Is This the World's Scariest Robot Hotel?

by Tom Mulvihill, The Telegraph, January 30, 2018

It seems inevitable that self-driving cars will revolutionise the world’s roads, but few seem to have realised the potential of driverless technology off the tarmac.

Except, that is, for a new ‘smart’ hotel in Japan.

The recently launched ProPilot Park Ryokan, in Hakone, has taken cutting-edge scientific advances to create what must surely be a world-first – self-parking slippers.

The vital new service – the biggest technological breakthrough in hospitality since Henn-na Hotel brought in robots to staff its reception desk – allows guests to kick off their slippers without care, safe in the knowledge that the artificially intelligent footwear will tidy itself.

Retractable wheels allow the slippers to move around when not being worn, with sensors ensuring they can avoid obstacles while returning to the hotel’s lobby in a spooky display of independence.

Floor cushions and tables at the ryokan (a form of traditional Japanese inn) have also been fitted with automated abilities, allowing guests to rearrange the furniture as they see fit without having to remember where everything went originally.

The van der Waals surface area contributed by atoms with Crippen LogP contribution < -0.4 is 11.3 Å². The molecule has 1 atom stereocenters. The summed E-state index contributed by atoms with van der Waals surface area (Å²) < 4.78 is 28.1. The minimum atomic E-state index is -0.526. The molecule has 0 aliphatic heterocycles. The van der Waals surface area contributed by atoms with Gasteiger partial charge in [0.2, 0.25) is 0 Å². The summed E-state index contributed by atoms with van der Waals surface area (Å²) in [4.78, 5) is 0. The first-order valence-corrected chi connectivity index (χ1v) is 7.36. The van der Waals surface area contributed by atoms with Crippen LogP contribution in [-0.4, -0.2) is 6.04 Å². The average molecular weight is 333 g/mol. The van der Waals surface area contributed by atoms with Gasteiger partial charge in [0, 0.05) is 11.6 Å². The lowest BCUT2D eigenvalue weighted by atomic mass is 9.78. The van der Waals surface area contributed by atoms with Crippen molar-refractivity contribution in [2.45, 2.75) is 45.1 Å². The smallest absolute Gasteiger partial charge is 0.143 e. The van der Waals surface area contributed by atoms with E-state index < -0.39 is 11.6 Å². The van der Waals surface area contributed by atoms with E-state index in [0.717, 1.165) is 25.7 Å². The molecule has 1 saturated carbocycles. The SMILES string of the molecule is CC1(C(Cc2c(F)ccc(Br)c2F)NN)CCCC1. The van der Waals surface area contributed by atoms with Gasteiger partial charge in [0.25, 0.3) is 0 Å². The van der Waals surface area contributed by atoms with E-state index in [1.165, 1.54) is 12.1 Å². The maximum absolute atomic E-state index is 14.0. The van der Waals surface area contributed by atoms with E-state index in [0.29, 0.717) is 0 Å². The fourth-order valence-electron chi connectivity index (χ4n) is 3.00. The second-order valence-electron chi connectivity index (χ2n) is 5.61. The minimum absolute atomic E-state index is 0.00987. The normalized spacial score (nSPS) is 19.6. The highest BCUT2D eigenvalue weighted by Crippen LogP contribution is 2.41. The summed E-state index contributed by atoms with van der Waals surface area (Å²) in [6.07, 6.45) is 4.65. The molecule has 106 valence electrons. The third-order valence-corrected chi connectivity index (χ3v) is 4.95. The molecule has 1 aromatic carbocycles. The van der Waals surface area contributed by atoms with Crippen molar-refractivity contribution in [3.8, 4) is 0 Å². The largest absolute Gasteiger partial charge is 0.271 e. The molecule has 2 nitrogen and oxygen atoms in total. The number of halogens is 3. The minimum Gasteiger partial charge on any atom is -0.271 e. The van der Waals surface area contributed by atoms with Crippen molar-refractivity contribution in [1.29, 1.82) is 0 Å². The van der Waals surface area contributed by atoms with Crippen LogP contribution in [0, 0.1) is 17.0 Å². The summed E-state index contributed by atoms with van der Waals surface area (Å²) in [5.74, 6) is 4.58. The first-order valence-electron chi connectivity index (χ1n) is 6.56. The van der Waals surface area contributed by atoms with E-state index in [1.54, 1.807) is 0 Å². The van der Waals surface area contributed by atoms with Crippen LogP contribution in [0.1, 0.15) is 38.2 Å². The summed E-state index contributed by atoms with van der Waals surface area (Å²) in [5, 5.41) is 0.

• The most exciting new hotel trends for the coming year

All these exciting features are demonstrated in a video released by Nissan, the car-manufacturer, which is collaborating with long-established inn Tonosawa Ichinoyu to produce the ‘smart’ accommodation.

What's more, the hotel is giving away a free night's stay to allow one pair of travellers to experience it first-hand (or should that be first-foot?).

To enter, post on Twitter using the hashtags #PPPRyokan and #wanttostay before the February 10 deadline.

The automated furnishings are equipped with a version of the ProPILOT Park autonomous parking technology, developed by the company in October 2017 for its LEAF model of electric car.

But despite its advanced decluttering capabilities, ProPilot Park Ryokan adopts many aspects of an old-fashioned Japanese hotel.

As is customary, shoes are removed upon arrival (hence the provision of slippers), rooms are divided by shōji, the country’s characteristic paper doors, and floors are covered in tatami mats.

The 19 guest rooms, however, are more contemporary, with Western-style raised beds (as opposed to the Japanese futon) and modern amenities such as televisions, minibars and Wi-Fi.


This article was written by Tom Mulvihill from The Telegraph and was legally licensed through the NewsCred publisher network. Please direct all licensing questions to [email protected].

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